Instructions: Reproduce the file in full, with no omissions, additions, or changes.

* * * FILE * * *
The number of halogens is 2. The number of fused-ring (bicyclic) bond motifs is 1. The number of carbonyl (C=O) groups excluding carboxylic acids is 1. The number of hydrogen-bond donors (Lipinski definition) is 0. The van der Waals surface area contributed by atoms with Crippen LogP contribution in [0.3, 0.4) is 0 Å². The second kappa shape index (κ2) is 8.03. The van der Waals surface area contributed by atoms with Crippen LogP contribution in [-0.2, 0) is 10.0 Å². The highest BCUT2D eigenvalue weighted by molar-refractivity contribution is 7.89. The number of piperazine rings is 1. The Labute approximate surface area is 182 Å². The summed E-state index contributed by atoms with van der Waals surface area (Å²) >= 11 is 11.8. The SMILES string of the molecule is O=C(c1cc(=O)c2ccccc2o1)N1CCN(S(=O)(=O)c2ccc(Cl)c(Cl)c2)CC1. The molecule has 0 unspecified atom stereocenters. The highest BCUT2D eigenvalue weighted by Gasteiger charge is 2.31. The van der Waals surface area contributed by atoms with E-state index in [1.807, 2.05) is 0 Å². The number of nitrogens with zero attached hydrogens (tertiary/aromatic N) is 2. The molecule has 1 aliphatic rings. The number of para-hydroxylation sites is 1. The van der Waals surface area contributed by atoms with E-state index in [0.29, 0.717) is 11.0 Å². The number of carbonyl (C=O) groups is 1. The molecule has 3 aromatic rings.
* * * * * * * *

The number of halogens is 2. The number of fused-ring (bicyclic) bond motifs is 1. The number of carbonyl (C=O) groups excluding carboxylic acids is 1. The number of hydrogen-bond donors (Lipinski definition) is 0. The van der Waals surface area contributed by atoms with Crippen LogP contribution in [0.3, 0.4) is 0 Å². The second kappa shape index (κ2) is 8.03. The van der Waals surface area contributed by atoms with Crippen LogP contribution in [-0.2, 0) is 10.0 Å². The highest BCUT2D eigenvalue weighted by molar-refractivity contribution is 7.89. The number of piperazine rings is 1. The Labute approximate surface area is 182 Å². The summed E-state index contributed by atoms with van der Waals surface area (Å²) >= 11 is 11.8. The SMILES string of the molecule is O=C(c1cc(=O)c2ccccc2o1)N1CCN(S(=O)(=O)c2ccc(Cl)c(Cl)c2)CC1. The molecule has 0 unspecified atom stereocenters. The highest BCUT2D eigenvalue weighted by Gasteiger charge is 2.31. The van der Waals surface area contributed by atoms with E-state index in [1.807, 2.05) is 0 Å². The number of nitrogens with zero attached hydrogens (tertiary/aromatic N) is 2. The molecule has 1 aliphatic rings. The number of para-hydroxylation sites is 1. The van der Waals surface area contributed by atoms with E-state index in [0.29, 0.717) is 11.0 Å². The number of carbonyl (C=O) groups is 1. The molecule has 3 aromatic rings.